This page by Jim George More memories of Miner's Hall
dances, in the World War II era
I read with interest a rememberence of one person's memories of the Miners Hall as a basketball center, and I also remember playing ball there, but not as a varsity player.
My memories of the Miners Hall are of the Friday night "Dime Dances" as they were called. They were very informal, and we climbed the staircase up to the gym floor level, and paid our dime inside the upstairs hall door to the person collecting the money.
The music came from a small record player in the small kitchen beside the stage area, which was piped over the loud speaker system, and anyone could bring their favorite records to add to the stack already there. This was in the early '40s, during WW II, and the music was of the big band era, with great music from Tommy Dorcey, Glen Miller, Woodie Herman, The Ink Spots, and many others.
We sat on the bleachers or the bench along the wall opposite the bleachers in groups, usually with your buddies, and the girls gathered in groups on the bleacher side, unless you had a date and then you would try to find a dark corner. When the music started, the guys would drift over across the dance floor to ask one of the girls to dance. Of course we headed for our favorite dance partner. The most important dance was the last one, and the last dance was always Glen Miller's "Moonlight Serenade." The lights would be dimmed some and we would try to dance with the girl we were in love with or a girl we wanted to take home afterwards. We looked forward to those dances all week long, and it became the standard on Friday night.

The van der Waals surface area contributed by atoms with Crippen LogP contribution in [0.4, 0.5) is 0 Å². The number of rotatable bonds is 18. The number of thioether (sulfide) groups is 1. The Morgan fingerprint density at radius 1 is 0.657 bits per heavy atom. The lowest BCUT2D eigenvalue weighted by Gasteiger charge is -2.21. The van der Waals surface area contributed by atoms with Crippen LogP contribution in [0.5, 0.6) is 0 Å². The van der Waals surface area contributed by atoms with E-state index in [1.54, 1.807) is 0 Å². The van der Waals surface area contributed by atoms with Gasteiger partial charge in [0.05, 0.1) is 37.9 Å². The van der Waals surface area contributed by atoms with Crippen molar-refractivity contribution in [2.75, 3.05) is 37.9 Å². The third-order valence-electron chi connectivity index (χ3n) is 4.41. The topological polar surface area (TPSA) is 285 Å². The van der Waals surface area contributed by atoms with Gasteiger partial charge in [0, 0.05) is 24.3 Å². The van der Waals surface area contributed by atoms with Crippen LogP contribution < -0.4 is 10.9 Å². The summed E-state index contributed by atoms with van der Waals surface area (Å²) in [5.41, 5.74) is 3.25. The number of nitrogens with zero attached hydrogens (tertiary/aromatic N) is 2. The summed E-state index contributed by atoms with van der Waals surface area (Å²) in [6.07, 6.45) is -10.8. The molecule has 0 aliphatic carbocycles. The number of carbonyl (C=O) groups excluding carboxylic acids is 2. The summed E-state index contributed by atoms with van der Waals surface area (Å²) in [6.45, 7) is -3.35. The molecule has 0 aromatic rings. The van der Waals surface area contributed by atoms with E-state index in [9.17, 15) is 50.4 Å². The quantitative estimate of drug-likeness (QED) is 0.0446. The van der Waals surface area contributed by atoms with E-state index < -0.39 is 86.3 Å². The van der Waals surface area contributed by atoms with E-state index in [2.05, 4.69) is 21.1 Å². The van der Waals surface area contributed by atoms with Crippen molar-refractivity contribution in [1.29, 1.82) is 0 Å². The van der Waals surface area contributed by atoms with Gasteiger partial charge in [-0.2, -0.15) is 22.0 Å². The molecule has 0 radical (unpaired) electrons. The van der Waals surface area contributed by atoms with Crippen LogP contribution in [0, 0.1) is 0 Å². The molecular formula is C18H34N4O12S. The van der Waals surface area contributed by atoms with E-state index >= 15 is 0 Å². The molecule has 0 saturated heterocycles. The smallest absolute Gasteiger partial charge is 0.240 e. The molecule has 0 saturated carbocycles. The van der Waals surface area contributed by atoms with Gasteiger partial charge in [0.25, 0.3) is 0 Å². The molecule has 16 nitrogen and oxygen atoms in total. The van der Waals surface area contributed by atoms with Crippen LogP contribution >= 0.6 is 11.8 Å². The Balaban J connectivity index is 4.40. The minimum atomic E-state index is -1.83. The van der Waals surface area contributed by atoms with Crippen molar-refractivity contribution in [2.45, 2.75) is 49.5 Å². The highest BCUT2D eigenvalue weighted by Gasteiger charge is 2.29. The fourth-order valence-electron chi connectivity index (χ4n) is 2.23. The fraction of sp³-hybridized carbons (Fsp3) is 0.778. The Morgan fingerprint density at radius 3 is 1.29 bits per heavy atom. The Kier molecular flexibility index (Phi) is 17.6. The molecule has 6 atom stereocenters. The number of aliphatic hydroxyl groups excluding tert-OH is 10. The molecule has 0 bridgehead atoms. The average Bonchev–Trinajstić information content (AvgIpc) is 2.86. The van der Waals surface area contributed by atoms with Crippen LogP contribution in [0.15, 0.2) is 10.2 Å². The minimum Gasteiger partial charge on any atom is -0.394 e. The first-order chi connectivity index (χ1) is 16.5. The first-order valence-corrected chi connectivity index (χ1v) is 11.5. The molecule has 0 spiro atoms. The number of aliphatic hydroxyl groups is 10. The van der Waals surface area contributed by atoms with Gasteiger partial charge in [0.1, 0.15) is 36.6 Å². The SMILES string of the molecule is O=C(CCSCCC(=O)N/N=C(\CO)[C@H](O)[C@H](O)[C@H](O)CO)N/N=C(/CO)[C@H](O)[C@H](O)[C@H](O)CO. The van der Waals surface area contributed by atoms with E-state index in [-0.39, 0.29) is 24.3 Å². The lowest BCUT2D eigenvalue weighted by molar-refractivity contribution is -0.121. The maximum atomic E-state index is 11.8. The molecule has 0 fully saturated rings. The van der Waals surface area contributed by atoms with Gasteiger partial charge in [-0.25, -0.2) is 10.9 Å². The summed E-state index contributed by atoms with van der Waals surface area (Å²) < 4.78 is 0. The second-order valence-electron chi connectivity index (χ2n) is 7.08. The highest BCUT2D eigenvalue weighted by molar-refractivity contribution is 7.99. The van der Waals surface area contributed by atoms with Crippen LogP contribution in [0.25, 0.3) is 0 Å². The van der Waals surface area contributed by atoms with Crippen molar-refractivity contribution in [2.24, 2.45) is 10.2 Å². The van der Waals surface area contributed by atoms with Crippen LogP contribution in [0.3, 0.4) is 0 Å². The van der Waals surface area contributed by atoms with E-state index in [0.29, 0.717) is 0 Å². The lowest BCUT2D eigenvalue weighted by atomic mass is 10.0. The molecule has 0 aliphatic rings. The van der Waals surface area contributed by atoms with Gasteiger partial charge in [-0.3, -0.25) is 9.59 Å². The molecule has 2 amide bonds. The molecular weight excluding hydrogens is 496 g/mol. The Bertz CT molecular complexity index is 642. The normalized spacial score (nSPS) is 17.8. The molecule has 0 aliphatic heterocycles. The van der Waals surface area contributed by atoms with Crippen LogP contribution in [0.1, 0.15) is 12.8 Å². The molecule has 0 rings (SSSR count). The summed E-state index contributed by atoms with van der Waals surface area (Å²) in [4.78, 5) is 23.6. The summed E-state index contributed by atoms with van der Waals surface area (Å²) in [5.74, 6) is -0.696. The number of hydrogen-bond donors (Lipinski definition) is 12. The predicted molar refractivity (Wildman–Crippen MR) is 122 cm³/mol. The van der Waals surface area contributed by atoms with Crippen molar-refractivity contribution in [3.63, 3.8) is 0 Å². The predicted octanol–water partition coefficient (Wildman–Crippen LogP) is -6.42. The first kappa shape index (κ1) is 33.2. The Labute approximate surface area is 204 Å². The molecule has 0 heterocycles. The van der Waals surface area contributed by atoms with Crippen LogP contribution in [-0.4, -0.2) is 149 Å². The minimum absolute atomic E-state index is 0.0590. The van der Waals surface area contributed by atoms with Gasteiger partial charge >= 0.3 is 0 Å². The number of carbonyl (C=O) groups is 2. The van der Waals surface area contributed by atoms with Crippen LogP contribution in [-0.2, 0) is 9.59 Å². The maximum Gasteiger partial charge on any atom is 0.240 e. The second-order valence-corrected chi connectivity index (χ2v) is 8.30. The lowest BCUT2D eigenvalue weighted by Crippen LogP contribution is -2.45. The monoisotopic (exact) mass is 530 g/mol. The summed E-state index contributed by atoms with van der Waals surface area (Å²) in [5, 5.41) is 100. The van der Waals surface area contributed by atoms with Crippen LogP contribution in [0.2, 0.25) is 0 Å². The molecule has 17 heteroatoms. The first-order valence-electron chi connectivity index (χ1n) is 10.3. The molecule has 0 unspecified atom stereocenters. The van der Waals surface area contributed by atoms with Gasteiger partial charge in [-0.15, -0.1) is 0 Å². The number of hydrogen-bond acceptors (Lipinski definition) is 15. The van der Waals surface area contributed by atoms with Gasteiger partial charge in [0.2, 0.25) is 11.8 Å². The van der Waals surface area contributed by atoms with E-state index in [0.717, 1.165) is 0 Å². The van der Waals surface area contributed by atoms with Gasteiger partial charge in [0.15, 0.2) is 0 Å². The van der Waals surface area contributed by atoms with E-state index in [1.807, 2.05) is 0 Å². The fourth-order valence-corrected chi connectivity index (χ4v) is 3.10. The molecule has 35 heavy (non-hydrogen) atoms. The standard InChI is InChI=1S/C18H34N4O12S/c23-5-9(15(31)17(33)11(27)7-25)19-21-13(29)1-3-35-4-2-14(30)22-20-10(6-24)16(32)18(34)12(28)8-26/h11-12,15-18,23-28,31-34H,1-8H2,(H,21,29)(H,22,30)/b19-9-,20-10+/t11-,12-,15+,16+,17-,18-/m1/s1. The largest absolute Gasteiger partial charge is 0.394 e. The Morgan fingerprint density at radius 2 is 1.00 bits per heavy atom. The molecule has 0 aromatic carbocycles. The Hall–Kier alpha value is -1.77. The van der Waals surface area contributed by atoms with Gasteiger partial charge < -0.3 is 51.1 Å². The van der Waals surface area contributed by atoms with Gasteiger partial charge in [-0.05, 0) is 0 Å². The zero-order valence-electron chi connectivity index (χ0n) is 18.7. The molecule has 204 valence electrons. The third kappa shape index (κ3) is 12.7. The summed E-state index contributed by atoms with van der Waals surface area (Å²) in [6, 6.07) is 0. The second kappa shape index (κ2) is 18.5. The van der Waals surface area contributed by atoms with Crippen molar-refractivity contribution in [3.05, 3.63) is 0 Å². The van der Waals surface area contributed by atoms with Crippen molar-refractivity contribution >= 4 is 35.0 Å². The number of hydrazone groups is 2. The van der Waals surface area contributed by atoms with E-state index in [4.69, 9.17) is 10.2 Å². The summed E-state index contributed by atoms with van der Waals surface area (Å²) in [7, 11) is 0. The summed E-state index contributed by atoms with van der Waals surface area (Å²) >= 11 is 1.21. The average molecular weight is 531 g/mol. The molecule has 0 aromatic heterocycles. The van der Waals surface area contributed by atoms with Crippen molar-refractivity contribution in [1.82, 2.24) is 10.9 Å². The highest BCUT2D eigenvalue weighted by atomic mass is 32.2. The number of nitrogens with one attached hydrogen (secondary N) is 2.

After the dance, we emptied out and crossed the street to Hagen's restaurant to buy a hamburger and a coke. The hamburger was fifteen cents and the coke a dime, so that if you could manage 35 cents you could pay your way into the dance and have enough for a post-dance snack later. These dances, for me, were the highlight of my week. I was somewhat shy with girls, but I could dance pretty well, so I was able to get close to the girls by dancing with them, even though I might not have the courage to ask one of them for a date.
The Miners Hall was special in different ways to different people. I also have fond memories of decorating it with rolls of crepe paper to transform it into a ballroom for the spring Prom each year. We used it for proms when the high school sat atop Chestnut Street, and had no facility for proms. I was sorry to see the old place fall to ruin and to be torn down. Part of my heart went with it.
I was born and raised in Nanty Glo and am retired from teaching and currently live in a retirement community in Leesburg, Florida, and hardly a day goes by that I don't think about my growing up in Nanty-Glo.
© Jon Kennedy 2002